St. Louis Shakespeare's staging of The Tempest is a real ship-storm

St. Louis Shakespeare's staging of <i>The Tempest</i> is a real ship-storm
Kim Carlson

Prospero walks onstage, dims the house lights with a sweeping gesture and huddles over a fire to conjure the storm that will wrack the ship carrying his brother, usurper of his title and life. The crew of the ship is arrayed behind him, lightning flashes, thunder detonates somewhere just above our heads and the four — count 'em, four — Ariels stand amid the terrified mariners, rhythmically swaying in mirror image to the rolling waves. The storm shakes ship and crew so terribly that barely a quarter of their lines are intelligible from the audience, but the sense — the import — of everything is felt in the stomach and the heart. And then the Ariels split and with delicious glee throw half the noble retinue overboard and lead the remainder into darkness, while Prospero huddles over his fire, smiling serenely as he boldly strides down the path of vengeance.

Director Jerry Vogel maintains this standard of visual beauty, drama and magic throughout this magnificent St. Louis Shakespeare production of The Tempest. Credit is due to Cristie Johnston's set, which is dominated by a knurled tree that yawns up into the ceiling and serves as perch and pulpit for Prospero, and also to Jeff Roberts' bombastic sound design, which leaves room for subtlety as well as eruptions of eldritch power. But Vogel's clear plan for the tale — the resurrection of Prospero in both status and spirit — guides cast and crew.

Now about those four Ariels. Emily Baker serves as voice and the "lead" Ariel, while Macia Noorman, Jenn Bock and Katie Puglisi act as the spirit's grace, strength and magical essence, respectively. Each of the four actresses brings something necessary to the role; Baker gets the lines, but Bock, Noorman and Puglisi provide the illusion of real magic.

Betsy Bowman and Aaron Dodd in St. Louis Shakespeare's The Tempest.
Kim Carlson
Betsy Bowman and Aaron Dodd in St. Louis Shakespeare's The Tempest.

Details

The Tempest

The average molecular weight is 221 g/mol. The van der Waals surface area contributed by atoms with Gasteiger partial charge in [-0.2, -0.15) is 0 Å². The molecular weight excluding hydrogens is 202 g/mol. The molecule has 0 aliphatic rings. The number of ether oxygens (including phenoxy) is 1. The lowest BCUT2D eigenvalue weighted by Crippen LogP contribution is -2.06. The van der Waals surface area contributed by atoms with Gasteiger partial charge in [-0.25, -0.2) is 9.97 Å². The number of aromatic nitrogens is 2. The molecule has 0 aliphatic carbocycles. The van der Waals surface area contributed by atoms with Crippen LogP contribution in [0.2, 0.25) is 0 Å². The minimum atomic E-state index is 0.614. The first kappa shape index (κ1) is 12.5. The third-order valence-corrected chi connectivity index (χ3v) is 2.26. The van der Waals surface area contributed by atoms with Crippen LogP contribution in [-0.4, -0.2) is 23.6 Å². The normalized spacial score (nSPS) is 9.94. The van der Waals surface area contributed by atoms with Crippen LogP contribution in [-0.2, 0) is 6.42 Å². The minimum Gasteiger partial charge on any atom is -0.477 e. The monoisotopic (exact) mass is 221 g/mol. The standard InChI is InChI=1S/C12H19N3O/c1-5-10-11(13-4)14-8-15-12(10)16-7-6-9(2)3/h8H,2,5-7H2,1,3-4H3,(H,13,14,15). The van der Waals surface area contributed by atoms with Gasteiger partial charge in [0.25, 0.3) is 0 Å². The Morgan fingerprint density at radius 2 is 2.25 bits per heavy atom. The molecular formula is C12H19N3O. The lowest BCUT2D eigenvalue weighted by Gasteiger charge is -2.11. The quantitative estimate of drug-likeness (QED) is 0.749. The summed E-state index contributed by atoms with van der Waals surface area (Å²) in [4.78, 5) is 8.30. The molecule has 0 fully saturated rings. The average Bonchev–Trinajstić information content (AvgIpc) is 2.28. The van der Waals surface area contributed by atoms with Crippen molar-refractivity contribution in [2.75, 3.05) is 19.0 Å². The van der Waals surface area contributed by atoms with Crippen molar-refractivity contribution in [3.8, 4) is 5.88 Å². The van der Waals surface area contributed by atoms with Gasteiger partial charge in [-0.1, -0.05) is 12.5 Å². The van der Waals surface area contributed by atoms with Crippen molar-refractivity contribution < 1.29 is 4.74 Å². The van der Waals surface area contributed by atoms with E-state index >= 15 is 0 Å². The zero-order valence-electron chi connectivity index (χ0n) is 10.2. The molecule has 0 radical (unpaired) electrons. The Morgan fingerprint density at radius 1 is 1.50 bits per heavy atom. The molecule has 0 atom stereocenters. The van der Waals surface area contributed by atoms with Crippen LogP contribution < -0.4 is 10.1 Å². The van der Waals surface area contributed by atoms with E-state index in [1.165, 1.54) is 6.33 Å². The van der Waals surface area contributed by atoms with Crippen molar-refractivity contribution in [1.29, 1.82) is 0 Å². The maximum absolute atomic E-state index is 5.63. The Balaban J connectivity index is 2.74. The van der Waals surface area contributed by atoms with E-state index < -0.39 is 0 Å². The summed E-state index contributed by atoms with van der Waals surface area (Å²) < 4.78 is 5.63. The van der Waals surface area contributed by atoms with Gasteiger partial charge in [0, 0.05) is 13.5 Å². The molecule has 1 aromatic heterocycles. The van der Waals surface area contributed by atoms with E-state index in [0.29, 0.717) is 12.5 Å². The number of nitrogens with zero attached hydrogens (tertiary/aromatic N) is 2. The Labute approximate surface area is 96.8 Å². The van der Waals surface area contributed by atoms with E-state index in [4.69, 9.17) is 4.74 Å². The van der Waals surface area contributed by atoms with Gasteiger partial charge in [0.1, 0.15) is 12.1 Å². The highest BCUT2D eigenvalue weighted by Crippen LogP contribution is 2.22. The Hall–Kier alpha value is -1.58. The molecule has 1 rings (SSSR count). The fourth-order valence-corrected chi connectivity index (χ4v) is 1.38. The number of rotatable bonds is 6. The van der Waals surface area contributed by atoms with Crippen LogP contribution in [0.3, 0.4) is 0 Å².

Through October 10 at the Grandel Theater, 3610 Grandel Square.
Tickets are $25 ($15 for students, $20 for seniors).
Call 314-361-5664 or visit www.stlshakespeare.org.

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As Prospero, Robert Mitchell maintains the serene power he demonstrates in the early moments of the play. He fumbles his staff often enough that one wishes he'd either rehearsed spinning it more or opted for a different action to signal the working of magic, but these are momentary distractions. Watch as Prospero slyly observes his plan — to make his daughter, Miranda (Betsy Bowman), and the Neapolitan prince, Ferdinand (Aaron Dodd), fall in love — bear fruit, and you'll catch a beatific smile passing across Mitchell's face; that same smile veils serious menace while politely threatening Ferdinand to save himself for marriage once his troth is pledged. Fathers of teenage girls will recognize both grins, and envy one of them.

Bowman and Dodd are terrific together as our young lovers, he a courtly gallant beguiled by the strangeness of circumstance (marooned on an island with a beautiful girl and strange spirits), and she a beguiling tomboy who knows nothing of men. Miranda punches and batters Ferdinand casually, a rough island girl nothing like the women he ever met, but if you'd grown up with Caliban, you'd have to know how to throw a good punch.

This Caliban is portrayed, or perhaps channeled, by Michael Juncal. Naked but for a loincloth and half his body spotted like a cheetah, Juncal creates a snarling, spitting Caliban. Clambering across the stage on all fours, grinding himself into the floor with delight upon first tasting alcohol, his eyes lambent with unadulterated rage when plotting the murder of Prospero, Juncal is a preternaturally physical actor. He harnesses it in service of the story, however; Caliban never chews the scenery, although he does urinate on some of it. Fairly steaming from his exertions by the end of the play, Juncal has his finest moment when Prospero forgives him — the look of incredulous disbelief mingled with joy that smoothes his twisted face into a beaming moon is the culmination of the play. Vengeance is forgotten, grace is attained, and everyone — even the bestial — is redeemed.

 
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